Studio Libeskind awarded two mixed-use projects in France

Daniel Libeskind’s firm Studio Libeskind has won two competitions in southern France: one in Nice, the other in Toulouse.

A conference and transportation centre will be built in Nice and a 150m-high structure comprising a hotel, office and apartment space will be Toulouse’s tallest building.

Nice’s Gare Thiers-Est will be redeveloped to contain 18,300 square metres of commercial space featuring shops, cafes, restaurants, a Hilton hotel and a 600-capacity auditorium.

The jagged building will be covered in a 40m-high reflective glass and metal façade that will make the structure viewable from the hills above the city.

The Gare Thiers-Est courtesy of Studio Libeskind

Libeskind said: "This project represents the forward thinking of the City of Nice to create a major architectural landmark and to rejuvenate the surrounding area near the Theirs Station in this historic city.

"For Nice, my aim was to create a building that is seen from all angles – that will become the connective tissue between two sectors and reconnect the neighborhoods. It will serve to reflect the city, the light and the landscape."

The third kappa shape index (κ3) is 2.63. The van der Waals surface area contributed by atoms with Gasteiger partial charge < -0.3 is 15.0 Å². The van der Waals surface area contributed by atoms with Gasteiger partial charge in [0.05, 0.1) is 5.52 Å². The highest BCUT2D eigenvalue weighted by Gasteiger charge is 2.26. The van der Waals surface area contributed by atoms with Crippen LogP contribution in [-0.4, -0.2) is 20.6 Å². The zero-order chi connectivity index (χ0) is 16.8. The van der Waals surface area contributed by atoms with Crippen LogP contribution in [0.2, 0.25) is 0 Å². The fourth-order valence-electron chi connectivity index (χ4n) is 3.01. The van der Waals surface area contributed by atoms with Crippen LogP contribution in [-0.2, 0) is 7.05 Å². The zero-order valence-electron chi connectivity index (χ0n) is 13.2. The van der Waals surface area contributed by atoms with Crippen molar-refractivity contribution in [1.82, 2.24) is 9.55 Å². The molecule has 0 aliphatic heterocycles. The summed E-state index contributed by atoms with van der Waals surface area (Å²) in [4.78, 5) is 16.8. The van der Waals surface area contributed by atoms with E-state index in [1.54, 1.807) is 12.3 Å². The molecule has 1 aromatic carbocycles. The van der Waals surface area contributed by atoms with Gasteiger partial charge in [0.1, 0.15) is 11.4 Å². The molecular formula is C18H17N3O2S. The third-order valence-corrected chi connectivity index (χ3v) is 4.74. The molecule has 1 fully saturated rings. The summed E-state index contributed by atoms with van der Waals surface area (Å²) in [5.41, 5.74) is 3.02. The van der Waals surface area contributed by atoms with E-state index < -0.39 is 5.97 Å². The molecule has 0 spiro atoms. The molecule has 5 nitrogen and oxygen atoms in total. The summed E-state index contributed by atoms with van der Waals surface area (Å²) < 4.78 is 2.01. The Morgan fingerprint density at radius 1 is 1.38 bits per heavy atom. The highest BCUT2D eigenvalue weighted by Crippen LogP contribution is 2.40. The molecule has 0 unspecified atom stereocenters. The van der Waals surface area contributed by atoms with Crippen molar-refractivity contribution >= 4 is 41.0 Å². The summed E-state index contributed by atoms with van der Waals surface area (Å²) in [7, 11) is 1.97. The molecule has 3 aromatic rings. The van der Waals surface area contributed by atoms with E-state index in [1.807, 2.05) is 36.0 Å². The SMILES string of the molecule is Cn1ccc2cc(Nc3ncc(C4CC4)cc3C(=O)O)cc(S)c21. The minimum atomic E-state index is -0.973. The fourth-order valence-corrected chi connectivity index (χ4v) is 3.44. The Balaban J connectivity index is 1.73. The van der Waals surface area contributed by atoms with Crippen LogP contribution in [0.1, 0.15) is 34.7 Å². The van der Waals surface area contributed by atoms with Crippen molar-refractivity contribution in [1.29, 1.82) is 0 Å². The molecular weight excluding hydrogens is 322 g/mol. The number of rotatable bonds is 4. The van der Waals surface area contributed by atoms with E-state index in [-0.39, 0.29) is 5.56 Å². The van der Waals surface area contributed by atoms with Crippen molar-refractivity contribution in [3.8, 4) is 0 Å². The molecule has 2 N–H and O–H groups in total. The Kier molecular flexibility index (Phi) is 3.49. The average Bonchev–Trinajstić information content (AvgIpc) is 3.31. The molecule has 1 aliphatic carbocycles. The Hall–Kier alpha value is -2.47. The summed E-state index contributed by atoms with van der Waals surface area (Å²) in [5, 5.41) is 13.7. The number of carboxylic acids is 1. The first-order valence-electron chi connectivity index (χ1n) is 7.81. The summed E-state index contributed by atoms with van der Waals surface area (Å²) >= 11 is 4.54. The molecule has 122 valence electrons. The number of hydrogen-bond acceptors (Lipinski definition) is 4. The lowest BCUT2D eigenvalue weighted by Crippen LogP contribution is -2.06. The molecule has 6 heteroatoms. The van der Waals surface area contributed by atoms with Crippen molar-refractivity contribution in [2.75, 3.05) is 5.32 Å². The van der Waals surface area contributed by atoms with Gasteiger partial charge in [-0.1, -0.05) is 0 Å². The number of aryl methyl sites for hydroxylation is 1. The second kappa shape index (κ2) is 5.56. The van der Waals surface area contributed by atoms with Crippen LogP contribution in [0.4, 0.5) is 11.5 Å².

Libeskind will collaborate with Fevrier Carre Architectes and landscape architect Jean Mus for the design.

Work will start on the project in late 2017 and be completed at the end of 2019.

The Occitanie Tower, courtesy of Luxigon

In Toulouse, Studio Libeskind is behind a 40-storey building on the site of a former post office sorting centre.

The Occitanie Tower will also include a Hilton hotel as well as 11,000 square metres of office space, around 120 apartments and a restaurant.

A "ribbon" of vertical gardens will weave their way up the structure, aiming to act as an extension of the park surrounding the Canal du Midi.

The Occitanie Tower, courtesy of Luxigon

Studio Libeskind will work with landscape designer Nicolas Gilsoul and architect Francis Cardete on the project.

Construction is due to start in 2018 and finish in 2022.

Top image: The Gare Thiers-Est courtesy of Studio Libeskind

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  1. Seems to be no stopping the man these days. An architecture of ‘jagged’ geometries in shiny glass for French cities with ambitions to be part of the brave new global community. Oh la la.

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